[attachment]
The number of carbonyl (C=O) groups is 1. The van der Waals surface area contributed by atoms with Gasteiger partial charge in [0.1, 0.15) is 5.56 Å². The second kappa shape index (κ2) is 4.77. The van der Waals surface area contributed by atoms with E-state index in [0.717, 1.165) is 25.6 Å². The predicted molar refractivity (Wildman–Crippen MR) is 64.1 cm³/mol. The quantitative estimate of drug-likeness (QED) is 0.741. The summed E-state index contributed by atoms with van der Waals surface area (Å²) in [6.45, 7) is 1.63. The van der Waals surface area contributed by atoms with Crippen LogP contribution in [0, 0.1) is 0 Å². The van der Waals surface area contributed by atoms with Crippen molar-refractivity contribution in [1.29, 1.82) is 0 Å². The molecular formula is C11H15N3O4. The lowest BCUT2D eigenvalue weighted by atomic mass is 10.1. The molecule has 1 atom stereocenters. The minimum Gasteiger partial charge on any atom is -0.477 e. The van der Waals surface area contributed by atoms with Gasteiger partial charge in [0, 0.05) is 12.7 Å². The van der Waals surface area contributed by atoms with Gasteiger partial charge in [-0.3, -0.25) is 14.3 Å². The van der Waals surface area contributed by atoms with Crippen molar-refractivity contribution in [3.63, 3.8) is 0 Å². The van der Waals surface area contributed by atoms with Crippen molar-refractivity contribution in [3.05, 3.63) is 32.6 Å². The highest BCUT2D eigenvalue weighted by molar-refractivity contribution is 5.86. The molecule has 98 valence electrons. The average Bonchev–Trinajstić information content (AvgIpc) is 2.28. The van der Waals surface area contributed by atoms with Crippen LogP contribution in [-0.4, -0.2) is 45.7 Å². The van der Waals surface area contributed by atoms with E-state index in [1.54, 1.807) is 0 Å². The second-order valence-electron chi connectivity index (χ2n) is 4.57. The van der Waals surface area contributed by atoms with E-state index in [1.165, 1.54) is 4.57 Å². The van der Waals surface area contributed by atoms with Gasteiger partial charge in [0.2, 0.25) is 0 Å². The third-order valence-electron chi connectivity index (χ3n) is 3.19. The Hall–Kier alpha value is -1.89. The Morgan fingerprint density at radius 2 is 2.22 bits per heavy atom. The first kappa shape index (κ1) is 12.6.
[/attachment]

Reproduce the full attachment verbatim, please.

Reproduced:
The number of carbonyl (C=O) groups is 1. The van der Waals surface area contributed by atoms with Gasteiger partial charge in [0.1, 0.15) is 5.56 Å². The second kappa shape index (κ2) is 4.77. The van der Waals surface area contributed by atoms with E-state index in [0.717, 1.165) is 25.6 Å². The predicted molar refractivity (Wildman–Crippen MR) is 64.1 cm³/mol. The quantitative estimate of drug-likeness (QED) is 0.741. The summed E-state index contributed by atoms with van der Waals surface area (Å²) in [6.45, 7) is 1.63. The van der Waals surface area contributed by atoms with Crippen LogP contribution in [0, 0.1) is 0 Å². The van der Waals surface area contributed by atoms with Crippen molar-refractivity contribution in [1.29, 1.82) is 0 Å². The molecular formula is C11H15N3O4. The lowest BCUT2D eigenvalue weighted by atomic mass is 10.1. The molecule has 1 atom stereocenters. The minimum Gasteiger partial charge on any atom is -0.477 e. The van der Waals surface area contributed by atoms with Gasteiger partial charge in [0, 0.05) is 12.7 Å². The van der Waals surface area contributed by atoms with Gasteiger partial charge in [-0.3, -0.25) is 14.3 Å². The van der Waals surface area contributed by atoms with Crippen molar-refractivity contribution in [3.63, 3.8) is 0 Å². The van der Waals surface area contributed by atoms with Crippen molar-refractivity contribution in [3.05, 3.63) is 32.6 Å². The highest BCUT2D eigenvalue weighted by molar-refractivity contribution is 5.86. The molecule has 98 valence electrons. The average Bonchev–Trinajstić information content (AvgIpc) is 2.28. The van der Waals surface area contributed by atoms with Crippen LogP contribution in [-0.4, -0.2) is 45.7 Å². The van der Waals surface area contributed by atoms with E-state index in [1.54, 1.807) is 0 Å². The second-order valence-electron chi connectivity index (χ2n) is 4.57. The van der Waals surface area contributed by atoms with E-state index in [1.165, 1.54) is 4.57 Å². The van der Waals surface area contributed by atoms with Gasteiger partial charge in [0.2, 0.25) is 0 Å². The third-order valence-electron chi connectivity index (χ3n) is 3.19. The Hall–Kier alpha value is -1.89. The Morgan fingerprint density at radius 2 is 2.22 bits per heavy atom. The first kappa shape index (κ1) is 12.6.